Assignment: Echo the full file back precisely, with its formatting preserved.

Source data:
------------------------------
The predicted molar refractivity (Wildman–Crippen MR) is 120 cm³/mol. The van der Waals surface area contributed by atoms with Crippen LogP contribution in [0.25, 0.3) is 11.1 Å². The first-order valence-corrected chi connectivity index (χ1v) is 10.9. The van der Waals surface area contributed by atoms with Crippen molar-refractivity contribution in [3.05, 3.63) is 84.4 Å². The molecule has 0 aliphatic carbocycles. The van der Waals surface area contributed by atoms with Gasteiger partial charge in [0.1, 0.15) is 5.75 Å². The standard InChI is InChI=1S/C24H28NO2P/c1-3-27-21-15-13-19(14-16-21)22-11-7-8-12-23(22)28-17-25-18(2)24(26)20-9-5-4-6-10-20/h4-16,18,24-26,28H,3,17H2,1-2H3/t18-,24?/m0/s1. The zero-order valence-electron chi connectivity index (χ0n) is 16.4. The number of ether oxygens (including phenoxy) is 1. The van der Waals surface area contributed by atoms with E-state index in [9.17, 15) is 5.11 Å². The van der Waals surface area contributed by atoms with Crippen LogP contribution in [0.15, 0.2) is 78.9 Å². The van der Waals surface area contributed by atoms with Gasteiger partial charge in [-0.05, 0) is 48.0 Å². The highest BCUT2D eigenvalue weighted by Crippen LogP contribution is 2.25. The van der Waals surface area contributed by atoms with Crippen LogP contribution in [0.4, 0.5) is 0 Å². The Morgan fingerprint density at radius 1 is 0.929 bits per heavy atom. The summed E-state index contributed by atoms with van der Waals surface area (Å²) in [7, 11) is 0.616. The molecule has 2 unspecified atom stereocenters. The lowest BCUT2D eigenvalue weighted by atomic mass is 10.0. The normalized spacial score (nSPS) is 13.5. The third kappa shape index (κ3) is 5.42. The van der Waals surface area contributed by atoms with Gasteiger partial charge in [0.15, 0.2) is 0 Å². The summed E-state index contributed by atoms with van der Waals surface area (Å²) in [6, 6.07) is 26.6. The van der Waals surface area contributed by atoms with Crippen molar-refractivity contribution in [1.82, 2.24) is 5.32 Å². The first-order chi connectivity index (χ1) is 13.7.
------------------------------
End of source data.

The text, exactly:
The predicted molar refractivity (Wildman–Crippen MR) is 120 cm³/mol. The van der Waals surface area contributed by atoms with Crippen LogP contribution in [0.25, 0.3) is 11.1 Å². The first-order valence-corrected chi connectivity index (χ1v) is 10.9. The van der Waals surface area contributed by atoms with Crippen molar-refractivity contribution in [3.05, 3.63) is 84.4 Å². The molecule has 0 aliphatic carbocycles. The van der Waals surface area contributed by atoms with Gasteiger partial charge in [0.1, 0.15) is 5.75 Å². The standard InChI is InChI=1S/C24H28NO2P/c1-3-27-21-15-13-19(14-16-21)22-11-7-8-12-23(22)28-17-25-18(2)24(26)20-9-5-4-6-10-20/h4-16,18,24-26,28H,3,17H2,1-2H3/t18-,24?/m0/s1. The zero-order valence-electron chi connectivity index (χ0n) is 16.4. The number of ether oxygens (including phenoxy) is 1. The van der Waals surface area contributed by atoms with E-state index in [9.17, 15) is 5.11 Å². The van der Waals surface area contributed by atoms with Crippen LogP contribution in [0.15, 0.2) is 78.9 Å². The van der Waals surface area contributed by atoms with Gasteiger partial charge in [-0.05, 0) is 48.0 Å². The highest BCUT2D eigenvalue weighted by Crippen LogP contribution is 2.25. The van der Waals surface area contributed by atoms with Crippen LogP contribution in [0.4, 0.5) is 0 Å². The Morgan fingerprint density at radius 1 is 0.929 bits per heavy atom. The summed E-state index contributed by atoms with van der Waals surface area (Å²) in [7, 11) is 0.616. The molecule has 2 unspecified atom stereocenters. The lowest BCUT2D eigenvalue weighted by atomic mass is 10.0. The normalized spacial score (nSPS) is 13.5. The third kappa shape index (κ3) is 5.42. The van der Waals surface area contributed by atoms with Gasteiger partial charge in [0.15, 0.2) is 0 Å². The summed E-state index contributed by atoms with van der Waals surface area (Å²) in [6, 6.07) is 26.6. The van der Waals surface area contributed by atoms with Crippen molar-refractivity contribution in [1.82, 2.24) is 5.32 Å². The first-order chi connectivity index (χ1) is 13.7.